Fall 2021 OFCCP Developments
President Biden announced his administration’s regulatory agenda recently, and there are six items that pertain to OFCCP. The majority of the items will be published in The Federal Register next year, and several of them need to be on government contractors’ radar. The four proposed rules on which OFCCP intends to invite comments are:
- Access to Records Regulatory Updates – RIN 1250-AA12 – OFCCP intends to update 40 CFR 60-1 and 60-40 to bring OFCCPs Freedom of Information Act (FOIA) regulations "in line with relevant legal authorities and case precedent." (Proposed rule expected September 2022)
- Depending on what the OFCCP proposes, this proposal could impact the ability of requestors to obtain EEO-1 information and the ability of government contractors to shield it.
- If the OFCCP simply wants to include gender identity and sexual orientation as protected categories, the regulation may have little practical impact since most government contractor organizations updated their EEO policies long ago to include those protected categories. If the OFCCP wants to propose that contractors prepare their utilization or goal analyses on a race-by-race basis, however, this proposal could have far-reaching consequences.
- Contractors praised the Pre-Determination Notice procedures that OFCCP codified in 2020 during the Trump Administration (at 41 CFR Section 60-1.33) because these procedures afforded them additional due process rights. If the OFCCP wants to allege discrimination, it needs to show the employer its evidence and afford the employer an opportunity to object or present new or additional evidence to rebut the allegation before the OFCCP issues an official Notice of Violation. If the OFCCP tries to walk back contractors' due process protections, contractors will have to watch this regulatory proposal closely and be prepared to comment.
- This is the most complicated of the four regulations that OFCCP intends to propose.
- It is relatively easy for a prime construction employer to identify its subcontractors, and it is somewhat straightforward for a contractor whose contract is subject to the Federal Acquisition Regulations to identify its subcontractors, but there are thousands of employers who are not going to be able to identify which vendors and suppliers are providing a good or service "necessary to the performance of the government contract."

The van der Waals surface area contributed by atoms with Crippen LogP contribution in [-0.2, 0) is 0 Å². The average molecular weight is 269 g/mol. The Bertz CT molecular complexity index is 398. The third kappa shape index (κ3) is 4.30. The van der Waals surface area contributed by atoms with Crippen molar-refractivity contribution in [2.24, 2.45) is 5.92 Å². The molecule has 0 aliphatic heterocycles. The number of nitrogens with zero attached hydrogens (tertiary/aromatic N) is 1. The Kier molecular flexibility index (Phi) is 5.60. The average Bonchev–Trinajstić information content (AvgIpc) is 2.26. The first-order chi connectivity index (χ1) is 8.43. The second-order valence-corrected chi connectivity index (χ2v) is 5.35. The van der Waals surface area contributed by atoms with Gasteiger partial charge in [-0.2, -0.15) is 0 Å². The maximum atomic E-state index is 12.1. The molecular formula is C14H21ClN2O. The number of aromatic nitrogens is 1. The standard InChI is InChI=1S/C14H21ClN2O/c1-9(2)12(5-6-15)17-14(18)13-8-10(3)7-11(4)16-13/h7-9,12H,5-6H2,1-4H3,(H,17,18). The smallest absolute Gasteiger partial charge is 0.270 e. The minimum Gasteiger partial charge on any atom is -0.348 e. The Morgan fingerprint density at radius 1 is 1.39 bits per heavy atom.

- Moreover, when a long-time commercial supplier finds out that the purchaser just supplied its company's name and information to the OFCCP for audits, many suppliers are going to stop supplying the good or service instead of incurring the compliance costs.
A fifth item already was published in The Federal Register on November 9, 2021 at 86 FR 62115, and the period to submit comments closed on December 9, 2021. OFCCP intends to rescind the regulation it promulgated during the Trump Administration that modified the religious exemption to nondiscrimination:
- Proposal to Rescind Implementing Legal Requirements Regarding the Equal Opportunity Clause's Religious Exemption – RIN 1250-AA09 – To rescind the 2020 final rule "Implementing Legal Requirements Regarding the Equal Opportunity Clause's Religious Exemption" (85 FR 79324). This recission will return the regulations implementing the religious exemption in Executive Order 11246 to the narrower pre-Trump administration interpretation of the exemption applying Title VII principles and applicable case law. (No date currently predicted for final recission or additional comment period)
The final OFCCP item on the Unified Agenda contains only technical amendments and will be published as a final rule in 2022:
- Technical Amendments to OFCCP Regulations – RIN 1250-AA16 – To update the jurisdictional thresholds for section 503 and VEVRAA in the regulations to reflect current inflation adjusted thresholds ($15,000 and $150,000 respectively).
- The updates will not change the thresholds, as the current inflation adjusted amounts have been effective since the 2004 enactment of Section 807 of the Ronald Reagan National Defense Authorization Act, codified at 41 U.S.C. § 1908, but the technical corrections will update the regulations to reflect the current amounts. The amendments also will correct OMB control number references and remove gender assumptive pronouns from the regulations. (Final rule expected February 2022)
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